Though his words were harsh, he kept his tone and hands gentle as he resumed his position behind her back. She had relaxed a bit when he was in front of her but stiffened again with him behind. “Do you still not trust me at your back, Shepard?” he asked.
“No! Yes! I mean, I do,” she sputtered, shocked out of her melancholy as he’d intended. “Why do you always stay behind me where I can’t reach you? You don’t do that with Nihlus.”
“Because it is where I can keep you safe,” he said. “When I am in front of you, you cannot see past me and you cannot see behind you. You are effectively blind to any threat for the time it takes me to act. When I am behind you, your back is covered and we can both see ahead. Nihlus is taller than you are and can see over my shoulder. We are able to watch each other’s backs.”
“You don’t have to protect me, Saren,” she said.
He stifled his automatic reaction and reminded himself that she didn’t understand. She hadn’t intended to insult him. She simply did not know better. And, perhaps, he had inadvertently insulted her as well. “I have a duty to protect you, Shepard. It does not mean that I do not respect you as a warrior in your own right. You are perfectly capable when armed and armored of defending yourself against almost any attack. However, when you are like this, you are vulnerable. You have no natural protection or weapons as I do. Your senses are not as sharp. You are not as fast. I am descended from a predatory species. You are a descendent of prey which has learned to utilize tools in order to become a predator. Additionally, you have submitted to me whether intentionally or not. I am ultimately responsible for your safety when we are together.”
“That’s…huh,” she said. “Okay.”
“Additionally,” he added in a deadpan tone, “it gives me greater access to your body.” He ran his hands from her collarbone over her breasts and across her ribs before trailing over her waist and scraping his talons lightly over her hips. She gasped and raised onto her toes, pushing herself closer to him. He could see her pulse fluttering. It drew him and he dragged his tongue across it, marveling that he could feel it beneath the skin. Sleek, hard muscle bunched and shifted under hands that trailed over skin the texture of silk. Her hand came up to rub the back of his neck but when she began to put pressure on either side of his spine ridge, he moved it beneath his fringe.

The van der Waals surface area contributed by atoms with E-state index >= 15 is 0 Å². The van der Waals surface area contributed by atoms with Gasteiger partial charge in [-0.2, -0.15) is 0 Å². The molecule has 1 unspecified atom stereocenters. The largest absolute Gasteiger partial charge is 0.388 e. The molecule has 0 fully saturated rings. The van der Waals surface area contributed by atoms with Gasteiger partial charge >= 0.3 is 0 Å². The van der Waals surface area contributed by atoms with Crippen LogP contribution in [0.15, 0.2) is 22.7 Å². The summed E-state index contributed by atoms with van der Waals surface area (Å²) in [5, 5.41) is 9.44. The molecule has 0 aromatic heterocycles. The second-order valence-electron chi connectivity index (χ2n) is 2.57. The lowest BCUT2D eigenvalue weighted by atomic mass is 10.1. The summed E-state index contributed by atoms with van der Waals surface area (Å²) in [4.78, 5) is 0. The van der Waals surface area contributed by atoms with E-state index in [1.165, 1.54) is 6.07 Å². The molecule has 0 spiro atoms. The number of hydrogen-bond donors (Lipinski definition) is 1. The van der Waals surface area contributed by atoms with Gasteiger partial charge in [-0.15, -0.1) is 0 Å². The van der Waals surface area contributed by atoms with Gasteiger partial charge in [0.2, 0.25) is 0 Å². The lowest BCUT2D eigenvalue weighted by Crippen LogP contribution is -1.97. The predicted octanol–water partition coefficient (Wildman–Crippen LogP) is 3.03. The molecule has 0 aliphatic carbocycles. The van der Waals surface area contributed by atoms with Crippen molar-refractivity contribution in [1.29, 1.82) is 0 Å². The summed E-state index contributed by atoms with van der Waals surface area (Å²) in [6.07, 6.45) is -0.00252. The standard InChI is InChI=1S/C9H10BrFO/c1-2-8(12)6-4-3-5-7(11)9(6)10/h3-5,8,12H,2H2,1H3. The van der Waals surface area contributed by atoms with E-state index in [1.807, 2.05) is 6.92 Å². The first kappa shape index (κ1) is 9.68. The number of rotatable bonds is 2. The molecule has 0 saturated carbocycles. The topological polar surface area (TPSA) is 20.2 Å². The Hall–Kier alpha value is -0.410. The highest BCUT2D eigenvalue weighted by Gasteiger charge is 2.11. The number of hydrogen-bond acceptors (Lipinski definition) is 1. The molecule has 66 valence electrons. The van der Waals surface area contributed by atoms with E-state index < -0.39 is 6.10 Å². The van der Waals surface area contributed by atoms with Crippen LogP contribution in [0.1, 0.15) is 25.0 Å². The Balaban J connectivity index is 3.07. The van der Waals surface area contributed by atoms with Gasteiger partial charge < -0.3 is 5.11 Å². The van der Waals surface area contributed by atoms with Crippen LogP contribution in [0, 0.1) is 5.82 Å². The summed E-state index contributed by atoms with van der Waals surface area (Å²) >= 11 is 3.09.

He sensed that this flare of desire between the two of them was tenuous and that any hint of rejection on his part would shut it down on hers but that area was not hers or anyone else’s to touch. He was the protector with those few about whom he cared, not the protected. By moving her to a place he actually enjoyed, he was able to teach her how to touch him without making her feel unwanted.
She was so strong that discovering this part of her that was remarkably fragile was almost unnerving. Generally, he would find a weakness like this and plan to exploit it at a later date. At one point in time, he would have done so with her. Not so now. Now, he saw it as a gift. She had entrusted him with a secret weapon and the faith that he would not turn it against her. He should have picked up on it long ago. It was written between the lines in her files and in the distance she maintained even with Nihlus and in the incredibly small number of friendships she had formed.